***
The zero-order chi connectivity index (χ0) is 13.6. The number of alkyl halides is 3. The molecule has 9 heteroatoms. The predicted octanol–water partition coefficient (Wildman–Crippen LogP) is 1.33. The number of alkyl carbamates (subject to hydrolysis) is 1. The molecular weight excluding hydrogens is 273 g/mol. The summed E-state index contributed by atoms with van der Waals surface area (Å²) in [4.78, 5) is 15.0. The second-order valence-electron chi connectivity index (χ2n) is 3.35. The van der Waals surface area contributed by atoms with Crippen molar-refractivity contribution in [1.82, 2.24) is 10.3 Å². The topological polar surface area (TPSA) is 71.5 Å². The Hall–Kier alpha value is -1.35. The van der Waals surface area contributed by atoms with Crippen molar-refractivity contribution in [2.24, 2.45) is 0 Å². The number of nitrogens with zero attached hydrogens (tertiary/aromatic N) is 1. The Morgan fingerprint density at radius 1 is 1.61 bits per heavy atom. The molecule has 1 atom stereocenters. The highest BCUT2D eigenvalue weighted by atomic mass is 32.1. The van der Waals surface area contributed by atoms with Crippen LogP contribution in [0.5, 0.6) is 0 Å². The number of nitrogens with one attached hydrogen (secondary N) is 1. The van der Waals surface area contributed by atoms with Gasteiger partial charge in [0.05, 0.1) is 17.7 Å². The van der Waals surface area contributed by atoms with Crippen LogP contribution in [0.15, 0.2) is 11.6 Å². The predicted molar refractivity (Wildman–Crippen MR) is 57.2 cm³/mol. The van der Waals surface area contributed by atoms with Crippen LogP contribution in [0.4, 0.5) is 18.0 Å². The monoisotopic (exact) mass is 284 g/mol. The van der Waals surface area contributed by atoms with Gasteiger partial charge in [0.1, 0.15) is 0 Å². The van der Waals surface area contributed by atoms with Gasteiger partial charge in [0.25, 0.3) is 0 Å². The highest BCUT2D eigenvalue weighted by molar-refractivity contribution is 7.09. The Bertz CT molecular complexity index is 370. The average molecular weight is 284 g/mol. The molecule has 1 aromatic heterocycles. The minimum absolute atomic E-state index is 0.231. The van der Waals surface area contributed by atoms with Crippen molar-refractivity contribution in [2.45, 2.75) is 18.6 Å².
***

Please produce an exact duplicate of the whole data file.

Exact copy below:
The zero-order chi connectivity index (χ0) is 13.6. The number of alkyl halides is 3. The molecule has 9 heteroatoms. The predicted octanol–water partition coefficient (Wildman–Crippen LogP) is 1.33. The number of alkyl carbamates (subject to hydrolysis) is 1. The molecular weight excluding hydrogens is 273 g/mol. The summed E-state index contributed by atoms with van der Waals surface area (Å²) in [4.78, 5) is 15.0. The second-order valence-electron chi connectivity index (χ2n) is 3.35. The van der Waals surface area contributed by atoms with Crippen molar-refractivity contribution in [1.82, 2.24) is 10.3 Å². The topological polar surface area (TPSA) is 71.5 Å². The Hall–Kier alpha value is -1.35. The van der Waals surface area contributed by atoms with Crippen molar-refractivity contribution in [2.24, 2.45) is 0 Å². The number of nitrogens with zero attached hydrogens (tertiary/aromatic N) is 1. The Morgan fingerprint density at radius 1 is 1.61 bits per heavy atom. The molecule has 1 atom stereocenters. The highest BCUT2D eigenvalue weighted by atomic mass is 32.1. The van der Waals surface area contributed by atoms with Crippen LogP contribution in [0.5, 0.6) is 0 Å². The number of nitrogens with one attached hydrogen (secondary N) is 1. The van der Waals surface area contributed by atoms with Gasteiger partial charge in [0.05, 0.1) is 17.7 Å². The van der Waals surface area contributed by atoms with Crippen LogP contribution in [0.15, 0.2) is 11.6 Å². The predicted molar refractivity (Wildman–Crippen MR) is 57.2 cm³/mol. The van der Waals surface area contributed by atoms with Crippen LogP contribution in [0.4, 0.5) is 18.0 Å². The monoisotopic (exact) mass is 284 g/mol. The van der Waals surface area contributed by atoms with Gasteiger partial charge in [0.1, 0.15) is 0 Å². The van der Waals surface area contributed by atoms with Gasteiger partial charge in [0.25, 0.3) is 0 Å². The highest BCUT2D eigenvalue weighted by molar-refractivity contribution is 7.09. The Bertz CT molecular complexity index is 370. The average molecular weight is 284 g/mol. The molecule has 1 aromatic heterocycles. The minimum absolute atomic E-state index is 0.231. The van der Waals surface area contributed by atoms with Crippen molar-refractivity contribution in [2.45, 2.75) is 18.6 Å².